Similar to an insurance policy, a surety bond is a commitment to satisfy a “debt, default, or failure” of another party. There are three parties involved in these agreements. The obligee is the party that is having some type of project completed and is often a governmental entity. The principal is the contractor or another service provider that will be performing the work. The surety is the third-party that is insuring or assuming financial liability to protect the project owner (obligee).
There are two general types of surety bonds. These include contract surety bonds and commercial or miscellaneous surety bonds. As the name implies, a contract bond is based on a formal agreement or contract. Commercial bonds are typically required according to legal statutes. Types of commercial bonds include permit or license bonds that are required by law in a given jurisdiction.
Contract Surety Bonds
A contract surety bond applies to most construction projects. The contractor purchases a bond from a surety company. If the contractor does not fulfill their obligations, the surety company will provide the compensation necessary to the project owner. Contract surety bonds may be classified as bid, performance, payment, or warranty bonds.
Contractors that wish to bid on a contract may be required to complete a bond form and secure a bid bond. These are issued to protect the project owner in case the contractor who was awarded the contract does not follow through. The surety company will evaluate the credibility of a contractor, which may “screen out” bidders who are not qualified. A surety company will only issue a bid bond to those they deem as reputable and qualified.
A performance bond protects the project owner if the contractor does not properly complete a project. It also applies if there is a failure to adhere to the contract’s details and specifications. The Arizona Revised Statutes state that bonds must be issued by a “surety company or companies holding a certificate of authority” in Arizona. The amount of a performance bond is based on the full value of the contract.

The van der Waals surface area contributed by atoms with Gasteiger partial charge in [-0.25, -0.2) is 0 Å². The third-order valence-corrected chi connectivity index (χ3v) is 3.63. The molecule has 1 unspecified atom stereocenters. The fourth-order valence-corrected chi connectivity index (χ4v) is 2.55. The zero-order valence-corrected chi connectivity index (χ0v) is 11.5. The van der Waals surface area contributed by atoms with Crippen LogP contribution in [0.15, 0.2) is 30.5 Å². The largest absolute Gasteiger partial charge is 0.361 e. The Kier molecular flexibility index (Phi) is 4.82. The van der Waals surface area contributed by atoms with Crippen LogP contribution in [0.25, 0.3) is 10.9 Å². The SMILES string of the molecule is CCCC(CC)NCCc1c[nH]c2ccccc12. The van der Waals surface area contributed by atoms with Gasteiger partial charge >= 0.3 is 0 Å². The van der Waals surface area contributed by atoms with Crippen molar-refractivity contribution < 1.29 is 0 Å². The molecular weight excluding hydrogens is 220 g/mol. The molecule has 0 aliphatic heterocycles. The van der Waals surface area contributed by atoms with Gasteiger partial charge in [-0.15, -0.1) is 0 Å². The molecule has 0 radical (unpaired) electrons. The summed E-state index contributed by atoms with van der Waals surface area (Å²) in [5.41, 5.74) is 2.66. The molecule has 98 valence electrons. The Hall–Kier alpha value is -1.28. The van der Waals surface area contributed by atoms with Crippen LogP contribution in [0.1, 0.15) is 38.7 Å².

A payment bond is usually issued in conjunction with a performance bond. Payment bonds are issued by a bonding company to ensure that the project is completed without any liens. Any suppliers of materials or subcontracted providers may be compensated by a payment bond if they are not paid. A “payment only” bond is rarely issued.
A warranty bond is sometimes referred to as a maintenance bond. These are issued for the protection of the project owner in case it is determined that poor workmanship or defective materials were used. This applies for the term of the defined warranty period where the warranty bond is viewed as collateral.
Arizona Contractor License Bonds
The State of Arizona Registrar of Contractors has a requirement that all contractors have a bond as part of licensing. The amount required varies based on the specific trade license classification and their estimated volume of work. This requirement allows for either a surety bond or the contractor to make a cash deposit bond. For a residential contractor, an additional bond or deposit amount of $200,000 is required for a state recovery fund.
Surety Bond Provisions in Arizona
Arizona law specifies that bond requirements are met before executing any contract for “construction, alteration, or repair” of the following:
- Public buildings or structures
- Public works or improvements for any county, city, or town
- Projects involving drainage, irrigation, flooding, electric, power, and more
- Any “tax levying” improvements in a district
Agency Provides Contract Surety Bonds in Arizona
The Gebhardt Insurance Group in Casa Grande is an established independent agency that has been serving the region for many years. Our team of professionals effectively determines the specific needs regarding bonds and insurance to protect individuals, families, and businesses. Contact our office today by calling (520) 836-3244.
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